While Georgia has been spared the devastating impact of Hurricane Sandy, the state is feeling its wrath in less direct ways.
As some Georgians remain stranded in the Northeast because of flight cancellations, others are leaving the state and heading north to help those affected. As of Monday, the Georgia Emergency Management Agency had not yet been called to assist in storm clean-up, but officials said they are preparing for such requests as the historic weather system rolls through.
A snapshot of Sandy’s effect on Georgia:
Thousands of flights were canceled in preparation for Sandy, impacting travelers at Hartsfield-Jackson Atlanta International Airport and beyond. Delta Air Lines officials canceled all flights to the New York City area and limited flying to other East Coast areas, according to the airline’s website. The airline expects for some flights to resume Tuesday at some hubs. In total, Delta canceled roughly 2,500 flights scheduled to travel from Sunday to Tuesday.
By 2 p.m. Monday, Southwest Airlines had canceled nearly 900 flights scheduled from Sunday through mid-day Wednesday, while AirTran Airways canceled about 275 flights during the same time period, according to its website. Hurricane Sandy has impacted operations at 16 airports serving both airlines in the Northeast and Mid-Atlantic.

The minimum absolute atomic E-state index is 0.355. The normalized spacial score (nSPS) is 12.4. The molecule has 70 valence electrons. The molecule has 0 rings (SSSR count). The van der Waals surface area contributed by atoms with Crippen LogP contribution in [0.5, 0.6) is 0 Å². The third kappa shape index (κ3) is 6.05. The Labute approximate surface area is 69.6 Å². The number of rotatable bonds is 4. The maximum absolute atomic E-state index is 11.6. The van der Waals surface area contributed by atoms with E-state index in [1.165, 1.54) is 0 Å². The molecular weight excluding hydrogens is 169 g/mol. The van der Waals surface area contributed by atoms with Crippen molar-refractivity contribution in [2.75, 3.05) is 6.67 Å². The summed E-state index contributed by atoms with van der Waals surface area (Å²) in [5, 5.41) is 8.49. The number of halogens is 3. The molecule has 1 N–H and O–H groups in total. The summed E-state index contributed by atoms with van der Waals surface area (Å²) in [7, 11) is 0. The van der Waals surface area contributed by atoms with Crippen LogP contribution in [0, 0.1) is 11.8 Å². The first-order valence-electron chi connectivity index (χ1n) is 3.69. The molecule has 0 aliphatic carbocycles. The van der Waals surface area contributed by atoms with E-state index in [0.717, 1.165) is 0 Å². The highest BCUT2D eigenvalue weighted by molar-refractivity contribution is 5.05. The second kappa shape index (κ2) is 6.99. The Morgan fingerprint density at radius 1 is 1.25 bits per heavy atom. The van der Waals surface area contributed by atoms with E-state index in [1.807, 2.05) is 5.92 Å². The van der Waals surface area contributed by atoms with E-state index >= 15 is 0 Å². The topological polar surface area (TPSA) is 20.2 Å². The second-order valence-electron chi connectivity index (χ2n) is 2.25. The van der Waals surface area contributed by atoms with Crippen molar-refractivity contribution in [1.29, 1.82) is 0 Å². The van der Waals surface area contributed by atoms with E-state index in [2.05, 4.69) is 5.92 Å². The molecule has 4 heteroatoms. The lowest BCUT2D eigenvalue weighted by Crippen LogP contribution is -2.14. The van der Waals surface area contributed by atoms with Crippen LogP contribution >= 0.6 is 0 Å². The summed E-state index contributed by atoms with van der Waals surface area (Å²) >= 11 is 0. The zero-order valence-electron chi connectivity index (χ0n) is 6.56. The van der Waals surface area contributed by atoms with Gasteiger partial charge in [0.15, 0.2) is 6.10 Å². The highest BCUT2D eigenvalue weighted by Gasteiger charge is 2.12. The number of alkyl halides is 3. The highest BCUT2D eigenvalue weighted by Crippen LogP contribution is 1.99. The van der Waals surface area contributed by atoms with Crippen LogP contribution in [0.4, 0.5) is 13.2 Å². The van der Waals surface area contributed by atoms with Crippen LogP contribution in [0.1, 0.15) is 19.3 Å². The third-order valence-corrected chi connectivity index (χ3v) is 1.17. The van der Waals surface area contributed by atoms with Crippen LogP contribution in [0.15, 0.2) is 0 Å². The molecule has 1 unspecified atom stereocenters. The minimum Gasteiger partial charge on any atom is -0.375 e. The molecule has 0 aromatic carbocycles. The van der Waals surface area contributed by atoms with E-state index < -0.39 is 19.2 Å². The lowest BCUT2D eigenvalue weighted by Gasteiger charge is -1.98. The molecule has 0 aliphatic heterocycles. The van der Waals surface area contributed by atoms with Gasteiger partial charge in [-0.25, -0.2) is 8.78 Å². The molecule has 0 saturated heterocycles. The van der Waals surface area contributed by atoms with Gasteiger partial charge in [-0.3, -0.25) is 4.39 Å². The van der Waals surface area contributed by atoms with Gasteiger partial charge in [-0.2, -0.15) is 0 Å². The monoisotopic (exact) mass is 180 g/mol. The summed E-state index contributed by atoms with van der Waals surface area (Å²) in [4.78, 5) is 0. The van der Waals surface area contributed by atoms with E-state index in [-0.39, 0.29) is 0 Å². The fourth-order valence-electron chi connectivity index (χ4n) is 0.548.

Roughly 130 employees from 16 Electric Membership Corporation units in Georgia are assisting states affected by Sandy. Crews began leaving last weekend and are expected to stay one to two weeks, according to the Georgia EMC Training, Safety and Education Vice President Jim Wright. Crews will help clear trees, replace broken poles, string new wire and repair individual service to those who lose power in the storm.
Three Georgia high school mock trial teams are stranded in the New York area due to flight cancellations. Jonesboro High School, Grady High School and the Atlanta International School were due to return home from New York Sunday after competing in a world mock trial championship.
Emory University announced an extension of one application deadline from Nov. 1 to Nov. 5. Students will still know by Dec. 15 if they are admitted to the school. University of Georgia and Georgia Tech early action admissions application deadlines were Oct. 15 and thus are not impacted by Sandy. UGA did extend from Nov. 1 to Nov. 5 the deadline for the Foundation Fellowship applications. A deadline at Agnes Scott College is Nov. 15, but officials said they “will be flexible when the date approaches.”
A spokesman for Atlanta-based SunTrust Banks, which has a network stretching from Florida through the mid-Atlantic, said Monday it had closed about 275 branch offices in Virginia, Maryland and the Washington, D.C. area.
UPS has temporarily halted deliveries to locations in nine states and Washington, D.C., a spokeswoman said Monday.
As of Monday afternoon, 27 Home Depot stores were closed and more closures were expected. The company has 441 stores that were expected to experience tropical storm-force winds and 18 that were expected to experience hurricane-force winds, a spokeswoman said.
Emergency management officials from Chatham County, Savannah and Tybee Island areas reported no weekend damage from the storm.
Staff writers Arielle Kass, Scott Trubey, Laura Diamond and Marcus Garner contributed to this report.